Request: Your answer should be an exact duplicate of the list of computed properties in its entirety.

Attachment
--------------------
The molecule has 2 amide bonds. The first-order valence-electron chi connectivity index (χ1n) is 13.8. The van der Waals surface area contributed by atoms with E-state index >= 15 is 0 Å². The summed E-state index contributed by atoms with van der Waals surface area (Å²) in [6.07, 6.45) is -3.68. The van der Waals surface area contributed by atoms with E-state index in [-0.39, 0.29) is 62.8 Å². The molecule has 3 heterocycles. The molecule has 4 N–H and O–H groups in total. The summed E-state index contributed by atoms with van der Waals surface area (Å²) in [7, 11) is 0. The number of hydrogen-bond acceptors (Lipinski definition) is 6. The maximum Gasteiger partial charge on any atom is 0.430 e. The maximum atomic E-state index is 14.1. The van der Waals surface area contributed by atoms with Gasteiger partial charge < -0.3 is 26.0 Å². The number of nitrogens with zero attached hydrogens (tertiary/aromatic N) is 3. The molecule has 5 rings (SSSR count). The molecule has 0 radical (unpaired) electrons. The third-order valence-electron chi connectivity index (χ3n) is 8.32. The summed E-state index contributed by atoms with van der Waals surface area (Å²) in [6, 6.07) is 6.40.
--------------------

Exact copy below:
The molecule has 2 amide bonds. The first-order valence-electron chi connectivity index (χ1n) is 13.8. The van der Waals surface area contributed by atoms with E-state index >= 15 is 0 Å². The summed E-state index contributed by atoms with van der Waals surface area (Å²) in [6.07, 6.45) is -3.68. The van der Waals surface area contributed by atoms with E-state index in [-0.39, 0.29) is 62.8 Å². The molecule has 3 heterocycles. The molecule has 4 N–H and O–H groups in total. The summed E-state index contributed by atoms with van der Waals surface area (Å²) in [7, 11) is 0. The number of hydrogen-bond acceptors (Lipinski definition) is 6. The maximum Gasteiger partial charge on any atom is 0.430 e. The maximum atomic E-state index is 14.1. The van der Waals surface area contributed by atoms with Gasteiger partial charge < -0.3 is 26.0 Å². The number of nitrogens with zero attached hydrogens (tertiary/aromatic N) is 3. The molecule has 5 rings (SSSR count). The molecule has 0 radical (unpaired) electrons. The third-order valence-electron chi connectivity index (χ3n) is 8.32. The summed E-state index contributed by atoms with van der Waals surface area (Å²) in [6, 6.07) is 6.40.